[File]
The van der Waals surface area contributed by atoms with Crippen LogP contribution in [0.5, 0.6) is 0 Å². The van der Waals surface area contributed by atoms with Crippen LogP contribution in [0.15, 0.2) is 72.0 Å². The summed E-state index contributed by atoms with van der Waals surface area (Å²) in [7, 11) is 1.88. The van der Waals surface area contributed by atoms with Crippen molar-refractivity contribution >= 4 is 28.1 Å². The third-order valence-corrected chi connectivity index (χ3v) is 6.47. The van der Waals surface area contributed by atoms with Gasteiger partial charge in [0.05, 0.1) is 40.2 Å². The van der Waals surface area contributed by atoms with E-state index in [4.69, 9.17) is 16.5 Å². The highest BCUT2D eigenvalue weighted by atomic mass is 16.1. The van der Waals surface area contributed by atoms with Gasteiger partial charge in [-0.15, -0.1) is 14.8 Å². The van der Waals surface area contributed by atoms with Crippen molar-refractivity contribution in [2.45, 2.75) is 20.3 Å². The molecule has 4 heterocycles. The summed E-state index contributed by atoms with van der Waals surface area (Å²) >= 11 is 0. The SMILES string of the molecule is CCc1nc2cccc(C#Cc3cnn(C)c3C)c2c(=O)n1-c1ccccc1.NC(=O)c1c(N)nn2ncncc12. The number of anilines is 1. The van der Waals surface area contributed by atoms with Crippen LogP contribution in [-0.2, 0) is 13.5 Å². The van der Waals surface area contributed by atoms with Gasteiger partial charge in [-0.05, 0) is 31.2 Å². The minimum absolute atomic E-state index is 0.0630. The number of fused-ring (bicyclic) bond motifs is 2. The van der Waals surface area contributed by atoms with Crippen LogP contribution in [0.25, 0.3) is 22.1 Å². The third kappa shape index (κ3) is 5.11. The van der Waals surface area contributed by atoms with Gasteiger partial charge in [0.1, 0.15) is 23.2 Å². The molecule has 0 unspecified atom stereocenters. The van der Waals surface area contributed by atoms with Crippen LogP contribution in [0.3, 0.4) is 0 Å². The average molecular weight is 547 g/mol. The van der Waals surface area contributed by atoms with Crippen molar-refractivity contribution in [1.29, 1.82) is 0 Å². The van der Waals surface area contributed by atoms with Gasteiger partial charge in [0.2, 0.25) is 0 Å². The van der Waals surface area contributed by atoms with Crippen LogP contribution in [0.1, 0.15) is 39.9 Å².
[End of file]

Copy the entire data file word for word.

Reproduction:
The van der Waals surface area contributed by atoms with Crippen LogP contribution in [0.5, 0.6) is 0 Å². The van der Waals surface area contributed by atoms with Crippen LogP contribution in [0.15, 0.2) is 72.0 Å². The summed E-state index contributed by atoms with van der Waals surface area (Å²) in [7, 11) is 1.88. The van der Waals surface area contributed by atoms with Crippen molar-refractivity contribution >= 4 is 28.1 Å². The third-order valence-corrected chi connectivity index (χ3v) is 6.47. The van der Waals surface area contributed by atoms with Gasteiger partial charge in [0.05, 0.1) is 40.2 Å². The van der Waals surface area contributed by atoms with E-state index in [4.69, 9.17) is 16.5 Å². The highest BCUT2D eigenvalue weighted by atomic mass is 16.1. The van der Waals surface area contributed by atoms with Gasteiger partial charge in [-0.15, -0.1) is 14.8 Å². The van der Waals surface area contributed by atoms with Crippen molar-refractivity contribution in [2.45, 2.75) is 20.3 Å². The molecule has 4 heterocycles. The summed E-state index contributed by atoms with van der Waals surface area (Å²) >= 11 is 0. The SMILES string of the molecule is CCc1nc2cccc(C#Cc3cnn(C)c3C)c2c(=O)n1-c1ccccc1.NC(=O)c1c(N)nn2ncncc12. The number of anilines is 1. The van der Waals surface area contributed by atoms with Crippen LogP contribution in [-0.2, 0) is 13.5 Å². The van der Waals surface area contributed by atoms with Gasteiger partial charge in [-0.05, 0) is 31.2 Å². The minimum absolute atomic E-state index is 0.0630. The number of fused-ring (bicyclic) bond motifs is 2. The van der Waals surface area contributed by atoms with Crippen LogP contribution in [0.25, 0.3) is 22.1 Å². The third kappa shape index (κ3) is 5.11. The van der Waals surface area contributed by atoms with Gasteiger partial charge in [0.1, 0.15) is 23.2 Å². The molecule has 0 unspecified atom stereocenters. The van der Waals surface area contributed by atoms with Crippen LogP contribution in [0.3, 0.4) is 0 Å². The average molecular weight is 547 g/mol. The van der Waals surface area contributed by atoms with Crippen molar-refractivity contribution in [1.29, 1.82) is 0 Å². The van der Waals surface area contributed by atoms with Gasteiger partial charge in [0.2, 0.25) is 0 Å². The van der Waals surface area contributed by atoms with Crippen LogP contribution in [0.1, 0.15) is 39.9 Å².